4. The appearance of red or flesh-colored moles on the skin surface that originates and overgrows: It may be a skin cancer sign for Merkel cell carcinomas.

Stages of skin cancer

The skin cancer signs appear in several stages over time as cancer progresses. These stages are as follows:

1. Stage 0 

It is the initial stage. In this stage, cancer locates only in the upper epidermal layer of the skin. At this stage, cancer has not spread to the deeper layer of the dermis.

2. Stage 1

In the second stage, cancer spread deeper down. It grows more than two millimeters in thickness.

3. Stage 2

Cancer spreads into the subcutis layers of the skin or to the lower dermis. 

4. Stage 3

In this stage, invasion of cancer takes place into the tiny nerves present on the skin surface.

5. Stage 4

The cancer spreads to the ear or the hair-bearing lip.

Diagnosing skin cancers

Dermatologists diagnose the early skin cancer signs with a visual examination. According to the recommendations of the American Cancer Society and the Skin Cancer Foundation, everyone should have self-examinations every month and doctor visits in a year to screen for possible skin cancer. If you see some earlier skin cancer signs and are currently visiting a primary care physician, you need to concern a dermatologist for a more specialized diagnosis.

A dermatologist analyzes the skin through dermatoscopy. In this method, they use a special magnifying lens or microscope to examine the skin cancer signs closely. 

Tests used to diagnose skin cancers:

1. Biopsy

It is a diagnostic method in which a dermatologist removes the whole cancer growth and analyzes it under the microscope. There are several types of biopsy that a dermatologist may refer to:

  1. Excisional biopsy
  2. Shave biopsy
  3. Punch biopsy

2. Imaging test 

This method is used to determine whether skin cancer has metastasized to the internal body organs. Dermatologists may refer to this diagnosis method for melanoma and Merkel cell carcinoma. Types of imaging tests are as follows:

  1. Magnetic resonance imaging (MRI)
  2. Computed tomography scan (CT scan)
  3. X-ray

Treatments of skin cancer

Mostly, dermatologists treat skin cancer in their offices or with outpatient surgery. However, dermatologists may refer to more aggressive treatment options for the metastasized types of skin cancer, such as melanoma or Merkel cell carcinoma.

The widely used treatment options for skin cancer are as follows:

1. Surgery

It is the most common method of skin cancer treatment. It involves the removal of whole cancer growth along with a small surrounding skin. 

2. Topical treatments

In this method, either photosensitive medication combined with light, chemotherapy, or Immune response enhancing creams are directly applied to the affected skin. There are three types of topical treatments.

  1. Photodynamic therapy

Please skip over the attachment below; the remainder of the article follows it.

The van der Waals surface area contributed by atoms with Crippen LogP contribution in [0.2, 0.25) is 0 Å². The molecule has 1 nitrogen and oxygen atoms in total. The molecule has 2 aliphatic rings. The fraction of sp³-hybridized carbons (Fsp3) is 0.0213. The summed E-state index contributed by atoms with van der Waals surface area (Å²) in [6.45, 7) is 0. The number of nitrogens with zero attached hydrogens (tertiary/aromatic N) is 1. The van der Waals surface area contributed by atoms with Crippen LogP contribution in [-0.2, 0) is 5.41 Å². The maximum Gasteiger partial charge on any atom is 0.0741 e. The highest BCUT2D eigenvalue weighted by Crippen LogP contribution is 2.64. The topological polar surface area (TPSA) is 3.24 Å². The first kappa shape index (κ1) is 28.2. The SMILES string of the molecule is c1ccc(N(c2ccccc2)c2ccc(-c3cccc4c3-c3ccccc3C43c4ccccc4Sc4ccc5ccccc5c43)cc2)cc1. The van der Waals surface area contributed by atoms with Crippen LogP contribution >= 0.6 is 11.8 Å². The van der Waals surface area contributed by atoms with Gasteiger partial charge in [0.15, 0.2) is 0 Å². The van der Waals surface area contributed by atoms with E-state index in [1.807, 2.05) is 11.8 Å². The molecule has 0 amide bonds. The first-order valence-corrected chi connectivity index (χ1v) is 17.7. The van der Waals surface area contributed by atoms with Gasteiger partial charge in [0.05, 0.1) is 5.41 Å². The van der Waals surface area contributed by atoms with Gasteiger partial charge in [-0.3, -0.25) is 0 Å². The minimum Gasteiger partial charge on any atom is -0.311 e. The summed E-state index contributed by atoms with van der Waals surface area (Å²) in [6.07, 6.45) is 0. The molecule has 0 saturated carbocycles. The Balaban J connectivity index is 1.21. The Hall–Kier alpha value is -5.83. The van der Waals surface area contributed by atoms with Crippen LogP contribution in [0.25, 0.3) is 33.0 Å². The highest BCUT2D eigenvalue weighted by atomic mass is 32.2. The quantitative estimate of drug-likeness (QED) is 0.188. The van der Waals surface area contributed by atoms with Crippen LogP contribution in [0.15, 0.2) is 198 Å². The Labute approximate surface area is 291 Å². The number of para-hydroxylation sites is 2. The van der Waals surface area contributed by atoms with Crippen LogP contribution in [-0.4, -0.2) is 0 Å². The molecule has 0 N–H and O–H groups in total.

2. Topical chemotherapy
  3. Immune response modifier

3. Chemotherapy

It involves the oral use of drugs to either inhibit the progression of cancer cells or destroy them.

4. Radiation therapy

It includes the application of radio beams directly on the skin surface where cancer is growing. Several types of radiotherapy are as follows:

  1. External beam radiation therapy (EBRT)
  2. TomoTherapy
  3. Intensity-modulated radiation therapy (IMRT)

5. Targeted therapy

It specifically targets the cancer pathways involved in the cancer progression without harming the normal tissues. Additionally, physicians do not recommend this treatment option to those women who may soon become pregnant or still are pregnant. It is used for the treatment of advanced basal cell carcinoma.

6. Immunotherapy

It involves the improvement of the immune system using some Immunotherapy drugs. It includes:

  1. Cytokines alpha-interferon (IFN-alpha)
  2. Interleukin-2 (IL-2)


To conclude, skin cancer is an abnormal growth of skin cells and one of the most common cancers in the US. Nearly 3.5 million cases of skin cancer are annually diagnosed in the US. The leading cause of skin cancer is rapid exposure to the sun. Subsequently, it causes damage to DNA or some mutations in the genetic materials. If the immune system is weak or has a large mutation, the body cannot repair the damaged DNA inside skin cells. Consequently, it leads to developing a cancerous compact mass of cells inside the skin. The most common skin cancer signs are the lesion, dark spots, or an irregular-shaped compact mass on the skin. 

Moreover, among all the skin cancers types’ melanoma is the most aggressive subtype. As far as skin cancer diagnosis concerns, it can be initially diagnosed through a visual examination. Additionally, several treatment options are available for skin cancer to date, but surgery is the most common one.

Written by HealthRadar360